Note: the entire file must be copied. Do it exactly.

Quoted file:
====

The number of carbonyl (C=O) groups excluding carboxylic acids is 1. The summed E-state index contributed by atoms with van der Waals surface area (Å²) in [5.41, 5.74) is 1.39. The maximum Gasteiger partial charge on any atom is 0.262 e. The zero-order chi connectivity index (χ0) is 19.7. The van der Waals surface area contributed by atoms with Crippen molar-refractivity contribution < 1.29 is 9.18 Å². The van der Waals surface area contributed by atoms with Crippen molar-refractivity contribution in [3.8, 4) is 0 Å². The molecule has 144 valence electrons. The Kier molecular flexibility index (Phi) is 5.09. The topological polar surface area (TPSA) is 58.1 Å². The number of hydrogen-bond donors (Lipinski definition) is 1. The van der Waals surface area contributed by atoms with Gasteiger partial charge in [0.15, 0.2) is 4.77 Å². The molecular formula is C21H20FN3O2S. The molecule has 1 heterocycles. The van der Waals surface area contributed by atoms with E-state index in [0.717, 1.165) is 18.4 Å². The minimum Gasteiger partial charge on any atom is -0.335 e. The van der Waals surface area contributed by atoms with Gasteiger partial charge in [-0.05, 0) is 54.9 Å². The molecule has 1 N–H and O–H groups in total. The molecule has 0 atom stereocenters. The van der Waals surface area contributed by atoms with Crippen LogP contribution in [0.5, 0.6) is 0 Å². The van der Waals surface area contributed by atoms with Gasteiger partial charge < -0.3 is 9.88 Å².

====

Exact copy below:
The number of carbonyl (C=O) groups excluding carboxylic acids is 1. The summed E-state index contributed by atoms with van der Waals surface area (Å²) in [5.41, 5.74) is 1.39. The maximum Gasteiger partial charge on any atom is 0.262 e. The zero-order chi connectivity index (χ0) is 19.7. The van der Waals surface area contributed by atoms with Crippen molar-refractivity contribution < 1.29 is 9.18 Å². The van der Waals surface area contributed by atoms with Crippen molar-refractivity contribution in [3.8, 4) is 0 Å². The molecule has 144 valence electrons. The Kier molecular flexibility index (Phi) is 5.09. The topological polar surface area (TPSA) is 58.1 Å². The number of hydrogen-bond donors (Lipinski definition) is 1. The van der Waals surface area contributed by atoms with Gasteiger partial charge in [0.15, 0.2) is 4.77 Å². The molecular formula is C21H20FN3O2S. The molecule has 1 heterocycles. The van der Waals surface area contributed by atoms with E-state index in [0.717, 1.165) is 18.4 Å². The minimum Gasteiger partial charge on any atom is -0.335 e. The van der Waals surface area contributed by atoms with Gasteiger partial charge in [-0.05, 0) is 54.9 Å². The molecule has 1 N–H and O–H groups in total. The molecule has 0 atom stereocenters. The van der Waals surface area contributed by atoms with Crippen LogP contribution in [0.5, 0.6) is 0 Å². The van der Waals surface area contributed by atoms with Gasteiger partial charge < -0.3 is 9.88 Å².